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Reincarnating the Pulp Mill 

The Harbor District wants to the buy the blighted industrial site and turn it green

Sometime in mid-February the Humboldt Bay Harbor, Recreation and Conservation District is slated to consider whether to buy the long-dormant Samoa pulp mill and try to coax it back to life. And this time, it could be a green life. If the deal goes through, the district could potentially turn about half of the 156-acre site into an eco-friendly business park, research facility and public dock.

 "I'm excited at the prospect," said Harbor Commissioner Richard Marks. "Now we need to find out if the project is sound and financially viable." A business park would bring in jobs, and a public dock would mean open access to the bay for shippers. Docking fees would generate income for the district, which it could turn around and use to buy a dredger instead of renting one every seven years at considerable expense.

According to CEO Jack Crider, the district could use a combination of cash reserves, grants and loans to purchase the property, which is owned by Freshwater Tissue Company. The district currently has $1.7 million in cash reserves, down from $6 million in 2006. The asking price for the property has not been disclosed due to the ongoing nature of the negotiations.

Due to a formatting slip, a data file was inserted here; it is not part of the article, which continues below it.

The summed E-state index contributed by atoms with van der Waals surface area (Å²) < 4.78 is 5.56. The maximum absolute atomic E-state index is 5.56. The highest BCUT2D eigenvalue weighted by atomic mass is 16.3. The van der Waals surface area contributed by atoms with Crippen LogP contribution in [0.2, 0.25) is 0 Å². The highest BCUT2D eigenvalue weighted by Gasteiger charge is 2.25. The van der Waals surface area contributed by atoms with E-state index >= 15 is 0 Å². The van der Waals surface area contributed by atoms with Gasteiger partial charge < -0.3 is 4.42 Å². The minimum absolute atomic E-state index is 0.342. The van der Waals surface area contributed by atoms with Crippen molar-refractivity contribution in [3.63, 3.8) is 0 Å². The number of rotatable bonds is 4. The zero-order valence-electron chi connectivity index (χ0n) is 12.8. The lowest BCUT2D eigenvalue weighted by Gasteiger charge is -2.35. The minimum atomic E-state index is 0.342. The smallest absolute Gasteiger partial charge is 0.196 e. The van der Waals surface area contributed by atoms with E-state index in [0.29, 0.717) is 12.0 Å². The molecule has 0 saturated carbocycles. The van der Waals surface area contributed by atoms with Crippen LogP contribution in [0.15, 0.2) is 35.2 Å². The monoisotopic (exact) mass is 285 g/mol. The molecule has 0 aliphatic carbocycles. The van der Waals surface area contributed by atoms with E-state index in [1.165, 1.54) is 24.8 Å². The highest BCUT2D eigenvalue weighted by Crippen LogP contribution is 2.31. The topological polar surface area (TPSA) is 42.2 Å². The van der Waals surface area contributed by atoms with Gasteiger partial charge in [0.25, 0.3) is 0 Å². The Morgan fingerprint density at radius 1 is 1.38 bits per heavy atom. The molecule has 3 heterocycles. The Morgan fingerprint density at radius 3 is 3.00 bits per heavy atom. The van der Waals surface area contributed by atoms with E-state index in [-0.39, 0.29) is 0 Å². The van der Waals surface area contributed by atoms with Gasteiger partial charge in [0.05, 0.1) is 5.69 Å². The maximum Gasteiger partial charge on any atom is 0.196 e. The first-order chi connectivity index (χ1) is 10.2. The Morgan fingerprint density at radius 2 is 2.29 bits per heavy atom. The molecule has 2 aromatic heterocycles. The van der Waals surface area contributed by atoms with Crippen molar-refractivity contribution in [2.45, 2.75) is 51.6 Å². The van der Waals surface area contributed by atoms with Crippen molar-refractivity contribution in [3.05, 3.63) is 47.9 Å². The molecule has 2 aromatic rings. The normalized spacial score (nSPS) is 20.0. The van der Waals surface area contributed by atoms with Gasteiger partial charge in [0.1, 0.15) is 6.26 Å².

A key element of the project would be an aquaculture business park, which former HSU student Erika Guevara Blackwell has been working to develop for the past two and a half years. When the mill closed in 2010, Blackwell, then a marine biology and oceanography student, approached owner Bob Simpson with the idea. He liked it, and in 2011 Blackwell commissioned a pre-feasibility study through HSU's Environmental Resources Engineering department. Last year she coordinated a visit by Jan War of the Natural Energy Laboratory of Hawaii Authority, who concluded that the Freshwater Tissue site "is readymade for re-purposing into land-based aquatic culture operations."

Blackwell's project came to be known as the Humboldt Aquaculture Innovation Center, with her serving as director. Last year she was awarded a $70,000 Headwaters Fund grant, with the Redwood Region Economic Development Center serving as the nonprofit fiscal receiver. When RREDC learned of the Harbor District's intentions it decided to transfer the grant money over to the agency.

Blackwell, meanwhile, has been working in partnership with the Harbor District, the Humboldt Bay Municipal Water District, HSU and local aquaculture representatives to lay the groundwork for expanding commercial freshwater and seawater aquaculture on the pulp mill's repurposed industrial land.

The site has a lot going for it, but there are some potential problems, too. Part of the sales agreement would be to accept the site's hazardous waste, including 4 million gallons of industrial "black" liquors used in the kraft process for digesting pulpwood. The liquors could be used by another kraft-style pulp mill, but even if another pulp mill accepts them, transportation for the caustic liquid could run in the neighborhood of $2 million. "There are a lot of challenges there," Crider said of the clean-up.